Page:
Date: Wed, 18 Oct 2000 09:21:58 -0400 From: cmmundt at AircraftBraking.com Subject: All-Grain Attempt Greetings All, I have been reading and learning about how to do things, and then the next day why that method is not the best way, on the HBD for a while. I enjoy a good, intelligent debate that occurs here so often. So, after brewing extract and grain for a while I decided it was time to step up and go all-grain. I decided that on Sunday October 8 I had nothing else to do so I would attempt the all-grain experience. The recipe I chose was an AG version of a DME and grain recipe for an Imperial Stout that SWMBO really enjoyed. In fact, this beer opened her eyes to stouts and porters. Back to the beer. As this was my first time at all-grain, I had been planning it out for about two weekend was really looking forward to the event. Boy, I certainly did not know what I was getting into. My mash pH was 5.3 so I added 1.5 tbls of gypsum to balance the dark grains. I chose the 40-60-70 (degrees C) step infusion suggest by Fix. Everything seemed to be going well until I had to step up to 60 C. The water I was using was not hot enough to raise the temp to 60, so I added a little bit more water thinking it would not hurt anything. I realized I was wrong when the extra water over ran my mash-tun and spilled all over the floor. So I ended up with about 1 quart of water/grain mixture all over the floor. And then the follies really started. It seemed to be one disaster after another during the entire process. I even had problems during the sparge, the tubing got knocked and fell out of the boil kettle allowing about 1 quart of wort to drain all over the floor. At this point I was frustrated, discouraged, and swearing like never before and put the tubing into a different kettle than the boil kettle. I finally got enough wort into the kettle instead of the floor and started the boil. Of course, in all this confusion I only put about 5 gallons into the boil instead of 6.5 that I wanted because the other kettle containing the 1.5 gallons I dumped because it was in my way. During this whole fiasco I had forgot the one main axiom of brewing. Relax and have a homebrew. My sympathetic wife chimed in during the boil, as I was cleaning the kitchen, "Boy, that all-grain sure looks like a lot of work". I just mumbled into my beer (the extract version of the mess I was making). I chilled the wort and pulled a sample for a gravity check. SG 1.068 and my goal was 1.074. That gave me a 60% efficiency instead of 65% that I was hoping to get, despite my bungling. Last Sunday, I racked into the secondary and had a little taste. It was the best tasting beer I have tasted at the racking stage. In fact, SWMBO told me to bottle it immediately so we (she) could drink it that much faster. My faith in all-grain has been restored. One question before I go if anybody can answer it through the laughter I hear. What is the easiest/best way to transfer the grains and wort to my lauter-tun from the mash-tun? My mash-tun is a 8-9 gallon cooler with a drain spigot and my lauter-tun is based on Phil's Lauter-tun. Chad Mundt, cmmundt at aircraftbraking.com If there is interest, I will post the both the all-grain and extract recipes in a following HBD. Return to table of contents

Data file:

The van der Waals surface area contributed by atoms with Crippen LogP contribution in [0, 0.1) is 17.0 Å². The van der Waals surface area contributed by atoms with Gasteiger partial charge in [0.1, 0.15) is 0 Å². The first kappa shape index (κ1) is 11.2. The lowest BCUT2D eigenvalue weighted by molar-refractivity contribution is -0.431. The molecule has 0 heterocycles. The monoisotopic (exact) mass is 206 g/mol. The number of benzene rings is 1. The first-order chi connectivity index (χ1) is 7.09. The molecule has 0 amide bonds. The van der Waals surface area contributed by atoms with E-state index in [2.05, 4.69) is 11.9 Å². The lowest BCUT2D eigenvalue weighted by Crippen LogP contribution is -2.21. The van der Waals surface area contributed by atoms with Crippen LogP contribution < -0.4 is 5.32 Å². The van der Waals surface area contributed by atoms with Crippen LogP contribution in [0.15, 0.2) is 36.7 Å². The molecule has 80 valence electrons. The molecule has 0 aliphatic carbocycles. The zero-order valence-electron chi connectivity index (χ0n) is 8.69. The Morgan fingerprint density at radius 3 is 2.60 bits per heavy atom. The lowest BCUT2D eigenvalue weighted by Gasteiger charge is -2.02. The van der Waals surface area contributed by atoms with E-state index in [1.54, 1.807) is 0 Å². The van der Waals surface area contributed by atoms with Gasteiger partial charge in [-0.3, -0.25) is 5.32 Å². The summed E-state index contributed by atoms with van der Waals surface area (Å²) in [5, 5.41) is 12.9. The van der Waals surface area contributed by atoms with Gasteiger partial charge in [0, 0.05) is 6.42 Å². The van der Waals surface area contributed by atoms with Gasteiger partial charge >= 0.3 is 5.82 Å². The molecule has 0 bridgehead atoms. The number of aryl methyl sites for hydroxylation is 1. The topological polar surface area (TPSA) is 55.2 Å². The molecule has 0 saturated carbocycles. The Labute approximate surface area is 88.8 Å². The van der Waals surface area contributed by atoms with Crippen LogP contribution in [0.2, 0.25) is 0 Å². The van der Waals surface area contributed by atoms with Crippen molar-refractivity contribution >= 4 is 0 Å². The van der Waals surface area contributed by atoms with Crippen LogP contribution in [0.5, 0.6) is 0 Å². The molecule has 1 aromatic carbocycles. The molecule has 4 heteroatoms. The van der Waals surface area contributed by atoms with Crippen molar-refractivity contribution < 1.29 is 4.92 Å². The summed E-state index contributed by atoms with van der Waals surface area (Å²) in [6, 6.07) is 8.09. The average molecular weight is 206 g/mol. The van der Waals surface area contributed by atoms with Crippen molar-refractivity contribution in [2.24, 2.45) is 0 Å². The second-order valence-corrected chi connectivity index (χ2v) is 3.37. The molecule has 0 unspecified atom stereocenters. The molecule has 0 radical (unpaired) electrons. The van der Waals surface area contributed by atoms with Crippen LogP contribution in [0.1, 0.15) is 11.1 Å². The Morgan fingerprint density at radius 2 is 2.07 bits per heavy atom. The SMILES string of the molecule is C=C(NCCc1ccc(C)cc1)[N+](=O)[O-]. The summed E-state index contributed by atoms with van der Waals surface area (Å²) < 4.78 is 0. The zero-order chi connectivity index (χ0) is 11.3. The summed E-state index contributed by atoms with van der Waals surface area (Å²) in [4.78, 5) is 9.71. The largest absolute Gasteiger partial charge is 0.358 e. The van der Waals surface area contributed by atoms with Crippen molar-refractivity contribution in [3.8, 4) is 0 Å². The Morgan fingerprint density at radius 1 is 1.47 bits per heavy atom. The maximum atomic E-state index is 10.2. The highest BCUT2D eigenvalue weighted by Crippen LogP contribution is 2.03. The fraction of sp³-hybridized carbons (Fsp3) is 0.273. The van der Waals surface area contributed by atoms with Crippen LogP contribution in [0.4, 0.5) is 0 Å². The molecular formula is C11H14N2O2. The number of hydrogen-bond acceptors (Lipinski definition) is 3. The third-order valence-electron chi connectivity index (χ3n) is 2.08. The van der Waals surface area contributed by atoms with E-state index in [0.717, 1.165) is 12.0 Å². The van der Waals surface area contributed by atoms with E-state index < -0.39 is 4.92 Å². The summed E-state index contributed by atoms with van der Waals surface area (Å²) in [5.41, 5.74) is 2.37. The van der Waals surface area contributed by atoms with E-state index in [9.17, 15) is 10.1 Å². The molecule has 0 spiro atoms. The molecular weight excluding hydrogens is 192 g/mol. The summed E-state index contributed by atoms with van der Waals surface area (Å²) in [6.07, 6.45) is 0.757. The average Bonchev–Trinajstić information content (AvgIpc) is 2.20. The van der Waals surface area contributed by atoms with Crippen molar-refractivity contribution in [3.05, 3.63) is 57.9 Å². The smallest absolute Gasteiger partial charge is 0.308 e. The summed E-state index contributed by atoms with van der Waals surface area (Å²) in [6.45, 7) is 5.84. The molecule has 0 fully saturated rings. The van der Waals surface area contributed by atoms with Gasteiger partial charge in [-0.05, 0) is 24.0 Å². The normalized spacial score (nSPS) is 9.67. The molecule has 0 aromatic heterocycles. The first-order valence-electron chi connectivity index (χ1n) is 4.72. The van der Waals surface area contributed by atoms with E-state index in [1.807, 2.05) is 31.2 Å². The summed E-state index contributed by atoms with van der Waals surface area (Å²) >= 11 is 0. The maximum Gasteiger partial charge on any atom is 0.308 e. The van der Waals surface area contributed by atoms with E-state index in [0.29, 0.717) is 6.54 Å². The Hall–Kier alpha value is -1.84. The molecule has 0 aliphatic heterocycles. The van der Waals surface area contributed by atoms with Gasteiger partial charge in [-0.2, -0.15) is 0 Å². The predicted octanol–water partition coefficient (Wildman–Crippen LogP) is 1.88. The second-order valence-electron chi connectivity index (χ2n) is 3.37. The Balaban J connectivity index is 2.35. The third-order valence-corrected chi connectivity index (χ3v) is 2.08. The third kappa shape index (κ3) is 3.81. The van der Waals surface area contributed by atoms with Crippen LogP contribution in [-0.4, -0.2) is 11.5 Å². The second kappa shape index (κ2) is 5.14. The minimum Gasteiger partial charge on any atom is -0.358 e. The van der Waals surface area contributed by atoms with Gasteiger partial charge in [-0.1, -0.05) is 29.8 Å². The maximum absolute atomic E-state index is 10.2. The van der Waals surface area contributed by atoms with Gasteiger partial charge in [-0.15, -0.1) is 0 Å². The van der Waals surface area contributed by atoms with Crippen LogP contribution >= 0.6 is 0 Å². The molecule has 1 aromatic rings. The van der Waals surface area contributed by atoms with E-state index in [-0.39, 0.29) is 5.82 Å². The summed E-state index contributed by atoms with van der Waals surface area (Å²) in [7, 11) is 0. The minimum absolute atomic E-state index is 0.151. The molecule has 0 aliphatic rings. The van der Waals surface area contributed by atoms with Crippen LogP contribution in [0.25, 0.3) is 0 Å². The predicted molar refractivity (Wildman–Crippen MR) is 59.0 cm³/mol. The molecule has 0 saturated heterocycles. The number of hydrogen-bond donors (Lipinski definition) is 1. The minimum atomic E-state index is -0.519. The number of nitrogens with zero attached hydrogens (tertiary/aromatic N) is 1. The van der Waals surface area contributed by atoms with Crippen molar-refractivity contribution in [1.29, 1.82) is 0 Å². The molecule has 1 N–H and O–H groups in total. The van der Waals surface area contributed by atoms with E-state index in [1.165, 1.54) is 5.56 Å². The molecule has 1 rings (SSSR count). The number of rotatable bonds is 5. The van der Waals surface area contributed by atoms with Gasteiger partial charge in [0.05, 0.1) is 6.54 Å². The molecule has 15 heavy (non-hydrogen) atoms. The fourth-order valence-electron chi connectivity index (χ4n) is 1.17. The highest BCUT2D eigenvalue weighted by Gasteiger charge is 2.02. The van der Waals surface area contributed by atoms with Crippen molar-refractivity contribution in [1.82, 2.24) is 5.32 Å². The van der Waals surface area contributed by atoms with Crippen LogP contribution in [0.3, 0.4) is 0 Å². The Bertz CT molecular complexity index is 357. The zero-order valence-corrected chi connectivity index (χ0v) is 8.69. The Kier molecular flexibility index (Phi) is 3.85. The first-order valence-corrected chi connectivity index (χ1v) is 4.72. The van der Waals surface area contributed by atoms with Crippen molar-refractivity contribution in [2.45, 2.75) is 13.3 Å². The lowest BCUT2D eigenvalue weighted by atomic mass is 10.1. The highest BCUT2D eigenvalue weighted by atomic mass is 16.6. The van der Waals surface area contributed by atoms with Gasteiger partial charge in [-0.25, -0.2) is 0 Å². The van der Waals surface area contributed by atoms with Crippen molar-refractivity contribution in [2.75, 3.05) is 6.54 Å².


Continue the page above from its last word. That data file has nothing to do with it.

Date: Wed, 18 Oct 2000 09:52:06 -0400 From: "Pannicke, Glen A." <glen_pannicke at merck.com> Subject: How is Zymurgy / AHA these days? Alan McKay asked about the AHA & Zymurgy: >How is it these days? >How is the AHA? I joined last year after "watching from afar" through Zymurgy. I stay out of the politics in any organization, so I can't comment about that. But I will say that I'm pleased to see some HBD participation on the Board. Maybe there will be a bit more democracy now, then when you were a member. From reading Zymurgy though, I'd say that the AHA has organized a lot of events that seem to go quite well. People who actually attended them might say otherwise, but it looks like there are good speakers and a lot of fun. I joined mainly for the Zymurgy subscription & to support their charter of advancing the homebrewing hobby. Noble, ain't I?!? Occasionally you'll get a good article like the one this dude published on Classic American Pilsners. Now *THAT* was a good article. In fact, it was the only one I read from that issue in it's entirety. It gave me a bit of the history which sets the style, a description of the methods, formulation of ingredients and a good idea on how to brew one myself. I'd love to see another article published by this guy - Cheers Jeff! Then there are the articles on how to brew beer using ox dung, papyrus and beetles, like the Ancient Sumerians did. I don't care. I want articles on how *I* can brew beer... in modern times... with modern equipment... with modern ingredients. (all right, I made that one up, so as not to offend any particular author's hard work) But now we come to the article in a previous issue, which I think was on barleywine, but the point of the article is lost due to ramblings of it's ficticious foul-mouthed characters. Now I can curse like a sailor, but there is a time & place for everything - that wasn't it. In this case I really don't care if I offend the author because the article sucked. It had more to do with the author's poor attempt at humor than it had to do with beer. I could go on about this, but I'll just stop here. So if you're a beer aficionado - or just plain old beer snob - then the magazine is worth it. It's got articles on brewpubs, microbreweries, all the stuff for people who like to *TASTE* beer. Also, if you're up to meeting new people in the hobby and want to get together for seminars or talks with noteworthy people, beer tasting and general frolicking (again with much beer), then I also hear that this is the membership for you. But if you don't care about all that and just want to find a technical resource that can come up to par with BT - look elsewhere. Zymurgy is targeted to a very diverse readership within the beer lover's community and cannot provide the same focus on a continuous basis that us BT-loving techophiles enjoy. Carpe cerevisiae! Glen Pannicke http://www.pannicke.net "He was a wise man who invented beer" - Plato Return to table of contents